Money from the federal government is not coming to the CFL this season, according to three sources with knowledge of the deal.
For the past two weeks, the Canadian Football League and Ottawa have been in talks to approve a $30-million, interest-free loan.
The league has maintained it requires government funding to stage a shortened season in Winnipeg, the chosen hub city.
The CFL’s board of governors will meet on Monday to decide if the lack of secure federal funding will end 2020 season hopes.
The CFL sent Ottawa its $30-million loan request Aug. 3. It was a reduction from the $44-million amended requisition it presented last month.
The CFL first approached the government in April for up to $150 million in assistance due to the COVID-19 pandemic.
One of the deal’s biggest factors included approval from the Public Health Agency of Canada. Canada’s deputy chief public health officer, Dr. Howard Njoo, told the Canadian Press last week he was encouraged about the CFL’s health and safety protocols.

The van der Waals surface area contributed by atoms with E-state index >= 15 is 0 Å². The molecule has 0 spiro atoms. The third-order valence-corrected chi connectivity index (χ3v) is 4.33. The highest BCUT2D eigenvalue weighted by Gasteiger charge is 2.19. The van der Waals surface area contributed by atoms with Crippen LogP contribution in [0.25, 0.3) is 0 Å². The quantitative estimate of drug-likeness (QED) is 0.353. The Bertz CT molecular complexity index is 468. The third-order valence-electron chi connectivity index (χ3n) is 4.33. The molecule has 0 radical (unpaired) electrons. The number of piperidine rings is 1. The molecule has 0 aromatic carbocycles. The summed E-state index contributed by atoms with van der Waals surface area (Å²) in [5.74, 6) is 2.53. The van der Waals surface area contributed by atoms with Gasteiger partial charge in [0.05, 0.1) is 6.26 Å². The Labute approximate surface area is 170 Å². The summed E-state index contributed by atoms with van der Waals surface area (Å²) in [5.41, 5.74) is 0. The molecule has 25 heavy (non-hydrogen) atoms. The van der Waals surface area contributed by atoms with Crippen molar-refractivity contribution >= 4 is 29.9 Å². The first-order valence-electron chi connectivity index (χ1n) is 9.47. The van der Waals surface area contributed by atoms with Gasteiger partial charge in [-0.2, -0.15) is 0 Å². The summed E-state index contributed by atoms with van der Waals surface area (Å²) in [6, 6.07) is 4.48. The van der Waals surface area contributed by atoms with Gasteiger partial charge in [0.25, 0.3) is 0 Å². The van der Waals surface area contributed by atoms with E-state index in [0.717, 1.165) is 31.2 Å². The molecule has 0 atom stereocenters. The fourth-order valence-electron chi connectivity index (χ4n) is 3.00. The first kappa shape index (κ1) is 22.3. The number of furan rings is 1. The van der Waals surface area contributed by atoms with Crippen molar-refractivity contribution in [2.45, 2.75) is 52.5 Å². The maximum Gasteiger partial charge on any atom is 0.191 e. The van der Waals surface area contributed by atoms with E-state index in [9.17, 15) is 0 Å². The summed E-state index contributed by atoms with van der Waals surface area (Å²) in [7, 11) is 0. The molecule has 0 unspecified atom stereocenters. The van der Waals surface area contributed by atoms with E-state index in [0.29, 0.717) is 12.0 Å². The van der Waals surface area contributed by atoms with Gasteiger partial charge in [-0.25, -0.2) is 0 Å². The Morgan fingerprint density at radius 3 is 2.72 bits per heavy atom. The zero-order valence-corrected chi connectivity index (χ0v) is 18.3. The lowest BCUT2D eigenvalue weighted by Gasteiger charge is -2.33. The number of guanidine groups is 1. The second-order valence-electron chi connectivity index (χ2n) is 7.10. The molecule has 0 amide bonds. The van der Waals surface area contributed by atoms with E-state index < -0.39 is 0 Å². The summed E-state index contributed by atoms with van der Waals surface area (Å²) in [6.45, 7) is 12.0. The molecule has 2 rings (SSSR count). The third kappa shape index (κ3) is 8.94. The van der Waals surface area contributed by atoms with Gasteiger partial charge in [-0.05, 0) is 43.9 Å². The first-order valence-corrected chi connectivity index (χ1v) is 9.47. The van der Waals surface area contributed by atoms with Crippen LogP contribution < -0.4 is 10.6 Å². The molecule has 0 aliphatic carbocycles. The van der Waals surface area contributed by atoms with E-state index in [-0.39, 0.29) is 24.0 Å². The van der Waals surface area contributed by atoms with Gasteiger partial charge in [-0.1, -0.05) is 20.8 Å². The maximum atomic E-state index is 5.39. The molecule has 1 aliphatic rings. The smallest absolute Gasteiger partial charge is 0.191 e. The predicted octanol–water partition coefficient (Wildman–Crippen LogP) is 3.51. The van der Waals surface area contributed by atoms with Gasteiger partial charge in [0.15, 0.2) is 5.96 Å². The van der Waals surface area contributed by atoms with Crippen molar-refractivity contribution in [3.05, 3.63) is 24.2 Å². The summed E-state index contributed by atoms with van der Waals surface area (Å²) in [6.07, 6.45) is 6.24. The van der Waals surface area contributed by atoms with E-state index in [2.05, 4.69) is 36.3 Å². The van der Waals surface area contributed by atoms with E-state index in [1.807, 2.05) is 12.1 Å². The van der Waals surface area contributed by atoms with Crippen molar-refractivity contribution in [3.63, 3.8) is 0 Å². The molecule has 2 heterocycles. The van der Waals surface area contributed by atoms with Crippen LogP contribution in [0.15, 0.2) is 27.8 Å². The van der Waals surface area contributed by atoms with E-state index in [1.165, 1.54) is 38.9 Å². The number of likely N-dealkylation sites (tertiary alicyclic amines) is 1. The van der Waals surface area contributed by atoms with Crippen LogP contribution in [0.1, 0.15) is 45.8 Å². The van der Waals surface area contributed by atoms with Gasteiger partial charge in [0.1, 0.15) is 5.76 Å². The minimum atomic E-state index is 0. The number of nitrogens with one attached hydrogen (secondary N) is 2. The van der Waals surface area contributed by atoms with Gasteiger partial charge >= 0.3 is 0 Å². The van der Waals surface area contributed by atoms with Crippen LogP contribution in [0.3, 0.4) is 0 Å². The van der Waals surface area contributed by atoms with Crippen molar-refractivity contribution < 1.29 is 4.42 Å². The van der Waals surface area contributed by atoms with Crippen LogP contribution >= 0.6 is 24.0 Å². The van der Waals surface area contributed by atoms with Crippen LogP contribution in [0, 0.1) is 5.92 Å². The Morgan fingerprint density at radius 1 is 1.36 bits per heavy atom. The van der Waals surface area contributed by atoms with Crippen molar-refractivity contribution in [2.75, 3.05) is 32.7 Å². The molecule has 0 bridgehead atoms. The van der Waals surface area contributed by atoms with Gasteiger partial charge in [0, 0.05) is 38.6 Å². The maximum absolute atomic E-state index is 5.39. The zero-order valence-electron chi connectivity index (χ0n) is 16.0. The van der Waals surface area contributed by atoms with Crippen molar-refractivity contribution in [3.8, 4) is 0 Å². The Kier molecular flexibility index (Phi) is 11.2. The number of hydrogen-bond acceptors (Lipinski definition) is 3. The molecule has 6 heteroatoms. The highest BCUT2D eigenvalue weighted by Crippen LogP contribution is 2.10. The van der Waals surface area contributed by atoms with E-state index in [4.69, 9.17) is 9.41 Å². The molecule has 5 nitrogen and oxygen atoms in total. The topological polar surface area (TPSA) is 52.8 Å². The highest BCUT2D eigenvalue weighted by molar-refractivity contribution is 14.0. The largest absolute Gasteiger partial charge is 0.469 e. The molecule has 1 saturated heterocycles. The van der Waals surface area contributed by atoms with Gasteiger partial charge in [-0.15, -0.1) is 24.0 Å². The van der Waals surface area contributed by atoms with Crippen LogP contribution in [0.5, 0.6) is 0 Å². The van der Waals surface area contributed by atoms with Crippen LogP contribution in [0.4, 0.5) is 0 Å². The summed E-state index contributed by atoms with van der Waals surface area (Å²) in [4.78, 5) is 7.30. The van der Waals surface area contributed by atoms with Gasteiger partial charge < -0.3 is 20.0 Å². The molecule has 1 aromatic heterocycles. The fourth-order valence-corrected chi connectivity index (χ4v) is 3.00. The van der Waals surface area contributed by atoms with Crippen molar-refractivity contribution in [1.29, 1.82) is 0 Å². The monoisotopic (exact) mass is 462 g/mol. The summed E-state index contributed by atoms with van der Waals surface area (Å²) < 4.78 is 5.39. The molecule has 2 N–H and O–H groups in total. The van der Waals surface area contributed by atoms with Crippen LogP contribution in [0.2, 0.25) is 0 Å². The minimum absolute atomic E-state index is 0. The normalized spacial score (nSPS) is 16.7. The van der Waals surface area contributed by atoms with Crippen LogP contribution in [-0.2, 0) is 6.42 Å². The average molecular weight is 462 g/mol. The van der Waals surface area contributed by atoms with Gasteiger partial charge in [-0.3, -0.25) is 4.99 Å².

“From my perspective, from a public-health perspective, we’re quite encouraged.
“But there are certainly other elements, I’d say what we call the overall Government of Canada decision-making process, so I can’t give you a timeline in terms of the whole process.”
Other considerations include that the CFL must reach an agreement with the CFL Player’s Association on an amended collective bargaining agreement, which has not happened.
The CFL must also finalize a deal with TSN, its broadcast partner.
The $30-million, interest-free loan request is essentially the league’s last-ditch effort to secure government support for an abbreviated 2020 season.
If CFL games are staged this year, players would be required to isolate for 14 days at home before heading to Winnipeg, which was chosen as the hub city for the league this year.
Upon their arrival in the Manitoba capital, players would self-isolate for another seven days.
A shortened campaign would see CFL teams play six regular-season games apiece — a third of a traditional campaign. The general sentiment that is the league would adopt a one-division setup rather than the traditional East-West format.
Eight of nine teams would make the playoffs. The last two squads would meet in the Grey Cup game, which would be played in Winnipeg.
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